It would be Love’s last Broadway role for five years, as he focused increasingly on film. Released in September 1916, Friday the 13th starred Robert Warwick. It was directed by French cinema pioneer Emile Chautard; boasted a screenplay by Frances Marion, one of the most influential women in early American film; and was distributed by the World Film Corporation, for whom Love would play the title role in Rasputin: The Black Monk (1917.)

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On October 31, Jeanne Eagels signed a contract with World Pictures-Brady to film The Cross Bearer, opposite Montagu Love in the contemporary tale of Cardinal Mercier, who had protected his church and townspeople when the German army invaded the Belgian city of Leuven. Ten years younger than Love, Jeanne played the Cardinal’s young ward. It was directed by Emile Chautard’s protégé, George Archainbaud.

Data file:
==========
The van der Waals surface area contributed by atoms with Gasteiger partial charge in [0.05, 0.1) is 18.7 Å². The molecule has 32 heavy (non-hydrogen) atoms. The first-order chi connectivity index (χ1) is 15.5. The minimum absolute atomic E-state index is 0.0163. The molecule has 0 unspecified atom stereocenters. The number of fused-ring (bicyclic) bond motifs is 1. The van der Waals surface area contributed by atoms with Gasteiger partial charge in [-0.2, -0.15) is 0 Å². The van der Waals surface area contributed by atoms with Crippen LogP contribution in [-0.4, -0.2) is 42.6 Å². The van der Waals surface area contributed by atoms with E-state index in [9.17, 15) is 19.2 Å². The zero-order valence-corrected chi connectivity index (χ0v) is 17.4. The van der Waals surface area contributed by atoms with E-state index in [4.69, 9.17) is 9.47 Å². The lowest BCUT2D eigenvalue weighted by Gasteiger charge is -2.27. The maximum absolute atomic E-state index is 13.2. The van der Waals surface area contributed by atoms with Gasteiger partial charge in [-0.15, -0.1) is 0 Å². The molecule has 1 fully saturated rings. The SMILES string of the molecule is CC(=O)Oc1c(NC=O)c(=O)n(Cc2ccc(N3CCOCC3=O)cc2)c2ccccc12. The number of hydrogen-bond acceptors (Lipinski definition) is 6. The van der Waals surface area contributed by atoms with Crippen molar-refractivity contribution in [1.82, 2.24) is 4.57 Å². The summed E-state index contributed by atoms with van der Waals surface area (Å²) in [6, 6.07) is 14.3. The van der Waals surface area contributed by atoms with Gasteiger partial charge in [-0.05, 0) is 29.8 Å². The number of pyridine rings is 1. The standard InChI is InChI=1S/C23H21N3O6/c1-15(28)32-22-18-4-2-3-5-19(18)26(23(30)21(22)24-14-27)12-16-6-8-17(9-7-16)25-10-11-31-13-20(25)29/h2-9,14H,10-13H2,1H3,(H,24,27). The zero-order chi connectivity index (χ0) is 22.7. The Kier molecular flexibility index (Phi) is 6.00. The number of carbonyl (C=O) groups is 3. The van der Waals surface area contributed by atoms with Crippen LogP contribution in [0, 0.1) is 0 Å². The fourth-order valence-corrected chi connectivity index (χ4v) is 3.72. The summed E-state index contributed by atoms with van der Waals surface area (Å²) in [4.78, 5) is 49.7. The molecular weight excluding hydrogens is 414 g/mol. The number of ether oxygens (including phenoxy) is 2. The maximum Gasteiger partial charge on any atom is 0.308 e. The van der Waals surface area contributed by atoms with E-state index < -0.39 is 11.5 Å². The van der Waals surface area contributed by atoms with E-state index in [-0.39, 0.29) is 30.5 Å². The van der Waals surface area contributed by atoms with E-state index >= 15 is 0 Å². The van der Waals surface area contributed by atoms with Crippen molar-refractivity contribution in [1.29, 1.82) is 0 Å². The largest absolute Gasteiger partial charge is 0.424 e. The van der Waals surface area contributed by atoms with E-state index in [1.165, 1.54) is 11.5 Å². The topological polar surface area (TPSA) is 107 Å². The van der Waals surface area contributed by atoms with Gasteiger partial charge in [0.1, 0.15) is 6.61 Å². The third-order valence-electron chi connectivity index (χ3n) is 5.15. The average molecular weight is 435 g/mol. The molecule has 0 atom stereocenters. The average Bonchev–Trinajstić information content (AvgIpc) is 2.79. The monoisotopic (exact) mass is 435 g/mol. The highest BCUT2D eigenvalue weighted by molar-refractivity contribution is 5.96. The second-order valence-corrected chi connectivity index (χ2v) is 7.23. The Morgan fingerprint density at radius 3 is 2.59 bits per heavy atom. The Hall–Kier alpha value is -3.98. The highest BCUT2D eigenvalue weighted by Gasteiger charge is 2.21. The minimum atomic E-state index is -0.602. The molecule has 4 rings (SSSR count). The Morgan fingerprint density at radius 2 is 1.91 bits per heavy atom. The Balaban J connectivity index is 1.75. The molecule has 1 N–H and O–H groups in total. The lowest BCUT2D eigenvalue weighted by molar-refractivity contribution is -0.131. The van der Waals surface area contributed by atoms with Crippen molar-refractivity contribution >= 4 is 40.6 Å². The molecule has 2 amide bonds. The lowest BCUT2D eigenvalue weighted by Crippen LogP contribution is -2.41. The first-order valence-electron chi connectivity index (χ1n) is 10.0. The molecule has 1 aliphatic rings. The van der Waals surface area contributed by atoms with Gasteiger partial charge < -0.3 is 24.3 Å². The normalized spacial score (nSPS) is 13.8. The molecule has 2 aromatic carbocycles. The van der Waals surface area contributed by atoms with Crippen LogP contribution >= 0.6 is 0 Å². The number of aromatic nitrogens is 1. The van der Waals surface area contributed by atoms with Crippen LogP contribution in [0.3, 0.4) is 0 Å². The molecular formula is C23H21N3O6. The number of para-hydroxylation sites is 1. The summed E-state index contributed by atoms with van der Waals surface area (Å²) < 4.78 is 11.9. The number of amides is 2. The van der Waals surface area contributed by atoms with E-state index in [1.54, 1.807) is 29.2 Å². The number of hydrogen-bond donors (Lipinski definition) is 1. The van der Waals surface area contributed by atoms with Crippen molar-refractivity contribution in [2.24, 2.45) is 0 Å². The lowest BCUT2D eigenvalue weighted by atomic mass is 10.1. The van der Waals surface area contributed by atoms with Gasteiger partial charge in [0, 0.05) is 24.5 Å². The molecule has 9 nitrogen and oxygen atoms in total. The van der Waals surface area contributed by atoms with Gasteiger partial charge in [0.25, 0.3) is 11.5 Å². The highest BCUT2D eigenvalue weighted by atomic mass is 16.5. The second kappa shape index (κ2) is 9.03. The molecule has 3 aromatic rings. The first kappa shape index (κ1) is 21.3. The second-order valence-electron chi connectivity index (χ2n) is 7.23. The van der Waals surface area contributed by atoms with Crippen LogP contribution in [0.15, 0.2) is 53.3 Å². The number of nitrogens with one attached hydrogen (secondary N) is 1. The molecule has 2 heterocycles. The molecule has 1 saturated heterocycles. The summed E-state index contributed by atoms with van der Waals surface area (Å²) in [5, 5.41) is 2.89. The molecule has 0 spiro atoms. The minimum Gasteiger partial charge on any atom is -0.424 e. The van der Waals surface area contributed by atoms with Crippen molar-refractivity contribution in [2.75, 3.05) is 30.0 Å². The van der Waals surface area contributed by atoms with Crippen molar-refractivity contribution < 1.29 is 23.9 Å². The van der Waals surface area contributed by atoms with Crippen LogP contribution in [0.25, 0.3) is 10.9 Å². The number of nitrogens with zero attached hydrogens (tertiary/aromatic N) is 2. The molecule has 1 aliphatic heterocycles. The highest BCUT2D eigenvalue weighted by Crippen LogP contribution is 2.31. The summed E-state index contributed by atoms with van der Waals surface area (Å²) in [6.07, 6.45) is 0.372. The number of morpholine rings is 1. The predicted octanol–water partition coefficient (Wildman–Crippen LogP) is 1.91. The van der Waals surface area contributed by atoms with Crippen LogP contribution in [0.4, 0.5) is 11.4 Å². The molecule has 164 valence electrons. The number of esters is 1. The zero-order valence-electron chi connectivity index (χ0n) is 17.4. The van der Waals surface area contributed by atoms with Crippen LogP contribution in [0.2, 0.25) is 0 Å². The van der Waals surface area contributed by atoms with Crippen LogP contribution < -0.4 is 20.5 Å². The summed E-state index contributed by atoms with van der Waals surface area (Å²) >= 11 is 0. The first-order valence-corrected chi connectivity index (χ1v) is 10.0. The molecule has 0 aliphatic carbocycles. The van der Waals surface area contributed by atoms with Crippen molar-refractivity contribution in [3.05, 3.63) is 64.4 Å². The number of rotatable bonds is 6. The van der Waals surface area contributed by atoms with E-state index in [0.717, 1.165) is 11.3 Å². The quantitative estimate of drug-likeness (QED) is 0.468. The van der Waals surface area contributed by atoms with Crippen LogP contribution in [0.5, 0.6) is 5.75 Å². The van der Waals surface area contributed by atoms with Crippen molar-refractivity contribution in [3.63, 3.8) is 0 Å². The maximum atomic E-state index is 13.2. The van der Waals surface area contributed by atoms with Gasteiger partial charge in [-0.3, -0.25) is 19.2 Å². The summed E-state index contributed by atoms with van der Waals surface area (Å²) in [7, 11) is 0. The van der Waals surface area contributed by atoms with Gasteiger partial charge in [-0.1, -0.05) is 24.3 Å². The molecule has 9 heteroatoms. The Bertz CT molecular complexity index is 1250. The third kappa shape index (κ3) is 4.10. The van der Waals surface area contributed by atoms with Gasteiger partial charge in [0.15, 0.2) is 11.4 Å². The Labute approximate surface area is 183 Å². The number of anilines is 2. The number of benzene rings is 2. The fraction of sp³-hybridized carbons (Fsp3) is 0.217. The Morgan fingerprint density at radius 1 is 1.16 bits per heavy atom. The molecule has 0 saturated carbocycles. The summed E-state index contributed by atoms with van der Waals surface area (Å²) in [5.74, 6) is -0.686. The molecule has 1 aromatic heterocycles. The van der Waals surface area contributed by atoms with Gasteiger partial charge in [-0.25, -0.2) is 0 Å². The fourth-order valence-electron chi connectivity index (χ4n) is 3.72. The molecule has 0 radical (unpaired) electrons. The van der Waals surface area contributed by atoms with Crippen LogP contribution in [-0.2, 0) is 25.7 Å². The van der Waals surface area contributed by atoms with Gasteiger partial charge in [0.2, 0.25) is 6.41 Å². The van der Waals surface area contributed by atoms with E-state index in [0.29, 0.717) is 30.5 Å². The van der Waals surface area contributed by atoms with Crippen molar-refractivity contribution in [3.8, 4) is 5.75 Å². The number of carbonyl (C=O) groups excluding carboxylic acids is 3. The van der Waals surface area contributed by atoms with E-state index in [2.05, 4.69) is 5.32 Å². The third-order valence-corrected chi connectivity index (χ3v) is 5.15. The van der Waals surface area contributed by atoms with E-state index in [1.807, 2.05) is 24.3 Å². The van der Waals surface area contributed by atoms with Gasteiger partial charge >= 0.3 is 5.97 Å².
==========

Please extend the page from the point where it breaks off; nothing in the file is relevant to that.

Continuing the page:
Before its official release in April 1918, The Cross Bearer was given a four-day run at Carnegie Hall to raise funds for the Red Cross. Tickets were priced at 50¢ to $1, with box seats at $10 each. The film was even endorsed by the King of Belgium. “An altogether exceptional, extraordinary picture,” the Hattiesburg American raved. “Love’s Cardinal is quite the best he has contributed to the screen and Jeanne Eagels is charming as Liane de Merode.” Sadly, The Cross Bearer is now believed lost.

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Jeanne Eagels With Montagu Love in ‘The Cross Bearer’ (1918)

Love’s final role for World Film was in The Steel King (1919.) The company ceased production in 1921. Five years later, Love appeared in The Son of the Sheik, starring Rudolph Valentine, and opposite John Barrymore in Don Juan. He often played villainous roles, as in The Haunted House, a 1928 comedy starring Thelma Todd, and the 1929 horror film, The Last Warning. He starred opposite Lillian Gish in The Wind (1928.)